I recently bought a bag of "Evergreen" sphagnum moss peat.
Today I got round to looking into its pH adjusting capability.
Summary Looks like just as good as Shamrock ! Yea! and is available near Bristol.
If you have nowt better to do then carry on reading :-) :-
Using some (rather old) BDH Universal indicator I got these pretty colours :
Indicated by arrow1 is the change in pH of rain water when the peat is added.
(B) is rain water that has been standing open to the air for a few days and is reading a pH of about 6. The camera has not picked up the colour very well but by eye it was on the yellow side of green, ie slightly acidic as expected due to dissolved CO2 and no buffer.
(C )After mixig with peat and standing for 1/2 hr the rainwater became acidic at about pH3.5 (red masked a little by the brown of the peat)
(E)is my tap water, very hard and alkaline, about pH8
(D)after soaking the peat it becomes redish, not quite as red as the rain+peat, so about pH3.8 ish, but still a very impressive acidification considering the buffering of the bicarbs in the tap water.
This change shows the character of my tap water and may indicate the sequestering ability of this peat (more about that below). The last time I measured the tap water there was about 300ppm of bicarbonates and 50ppm sulphates, ie. 300temporary and 50permanent hardnesses.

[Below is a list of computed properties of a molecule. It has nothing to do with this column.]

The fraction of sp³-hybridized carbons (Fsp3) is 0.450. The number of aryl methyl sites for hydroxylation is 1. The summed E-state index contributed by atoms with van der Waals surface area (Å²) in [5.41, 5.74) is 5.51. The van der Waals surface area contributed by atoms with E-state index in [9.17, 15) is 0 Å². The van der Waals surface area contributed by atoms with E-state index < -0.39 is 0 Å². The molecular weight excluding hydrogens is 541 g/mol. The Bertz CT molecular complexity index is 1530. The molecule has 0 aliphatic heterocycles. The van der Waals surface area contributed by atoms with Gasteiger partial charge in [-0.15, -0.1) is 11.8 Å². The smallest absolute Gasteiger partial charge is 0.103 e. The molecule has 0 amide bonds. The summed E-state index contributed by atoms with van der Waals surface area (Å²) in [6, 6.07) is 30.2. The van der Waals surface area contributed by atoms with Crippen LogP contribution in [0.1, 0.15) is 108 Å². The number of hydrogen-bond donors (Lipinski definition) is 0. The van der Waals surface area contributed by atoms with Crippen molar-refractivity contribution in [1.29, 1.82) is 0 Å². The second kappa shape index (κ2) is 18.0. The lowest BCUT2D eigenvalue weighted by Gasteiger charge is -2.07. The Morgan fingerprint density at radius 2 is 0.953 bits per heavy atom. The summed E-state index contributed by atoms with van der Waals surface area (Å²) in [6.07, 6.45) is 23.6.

So the boiled and cooled tap water (F) has become very alkaline at about pH10, due to the decomposition to insoluble carbonate.
I have seen on some websites that tap water can be softened by boiling (true in many cases, in my case it softens from 350ppm total to 50ppm total) and they say can be used in an emergency in place of absent rain water. Well, at the alkalinity of (F) I dont think it would do a CP much good !!
Alas my chemicals for measuring hardness have expired so I cant measure the sequestering ability of the peat. ( To replace my EriochromeBlack T indicator alone would be £22 for 25g (pnly about 1oz. eeek!) from Japan plus EDTA ) so I have to guess !
[are you still awake, tell me if I have this next bit right cos I am not a professional chemist ! ]
An unscientific small handful of peat in a glass of tap water was all that was needed to turn it well acidic (arrow2) which means that all the calcium and magnesium ions have been sequestered, liberating CO2 thus softening and acidifying the water such that it would be suitable for carnivorous plants and sensitive tropical fish. ( I think ! but dont take my word for it !! dont want to be responsible for millions of dead CPs !!! )
So, in summary, Ian said a few days ago that "Evergreen" was good stuff. I think he is right !
In fact I think it is every bit as good as the "Shamrock" that I used to use and may even be a teensy bit better.
Just for illustration and calibration (A) on the left is a few drops of vinegar in rain water, about pH3 and on the far right ( G if I had remembered to lable it !) is a few grains of sodium bicarbonate in rain water (from the kitchen baking department ) about pH11
Phew, my fingers hertz.
Edited by MalcolmP, 17 June 2012 - 21:02 PM.